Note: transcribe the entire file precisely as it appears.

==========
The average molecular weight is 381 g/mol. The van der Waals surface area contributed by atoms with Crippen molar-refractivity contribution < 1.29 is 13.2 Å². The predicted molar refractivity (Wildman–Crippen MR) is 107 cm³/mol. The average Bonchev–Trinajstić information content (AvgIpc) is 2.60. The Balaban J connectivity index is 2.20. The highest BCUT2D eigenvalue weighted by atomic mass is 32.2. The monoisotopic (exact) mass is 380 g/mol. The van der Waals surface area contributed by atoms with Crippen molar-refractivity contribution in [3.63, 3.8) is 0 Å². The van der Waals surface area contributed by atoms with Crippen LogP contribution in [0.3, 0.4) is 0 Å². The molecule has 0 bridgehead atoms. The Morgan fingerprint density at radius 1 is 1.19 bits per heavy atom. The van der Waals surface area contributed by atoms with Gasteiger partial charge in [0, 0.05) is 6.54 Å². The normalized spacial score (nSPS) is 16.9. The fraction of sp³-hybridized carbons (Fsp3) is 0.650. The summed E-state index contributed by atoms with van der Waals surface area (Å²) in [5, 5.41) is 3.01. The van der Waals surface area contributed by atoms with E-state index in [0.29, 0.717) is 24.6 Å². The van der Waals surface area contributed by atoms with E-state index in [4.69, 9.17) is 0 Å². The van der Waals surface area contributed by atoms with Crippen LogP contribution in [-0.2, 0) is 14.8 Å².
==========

The average molecular weight is 381 g/mol. The van der Waals surface area contributed by atoms with Crippen molar-refractivity contribution < 1.29 is 13.2 Å². The predicted molar refractivity (Wildman–Crippen MR) is 107 cm³/mol. The average Bonchev–Trinajstić information content (AvgIpc) is 2.60. The Balaban J connectivity index is 2.20. The highest BCUT2D eigenvalue weighted by atomic mass is 32.2. The monoisotopic (exact) mass is 380 g/mol. The van der Waals surface area contributed by atoms with Crippen molar-refractivity contribution in [3.63, 3.8) is 0 Å². The van der Waals surface area contributed by atoms with Crippen LogP contribution in [0.3, 0.4) is 0 Å². The molecule has 0 bridgehead atoms. The Morgan fingerprint density at radius 1 is 1.19 bits per heavy atom. The van der Waals surface area contributed by atoms with Gasteiger partial charge in [0, 0.05) is 6.54 Å². The normalized spacial score (nSPS) is 16.9. The fraction of sp³-hybridized carbons (Fsp3) is 0.650. The summed E-state index contributed by atoms with van der Waals surface area (Å²) in [5, 5.41) is 3.01. The van der Waals surface area contributed by atoms with E-state index in [0.29, 0.717) is 24.6 Å². The van der Waals surface area contributed by atoms with E-state index in [4.69, 9.17) is 0 Å². The van der Waals surface area contributed by atoms with Crippen LogP contribution in [-0.2, 0) is 14.8 Å².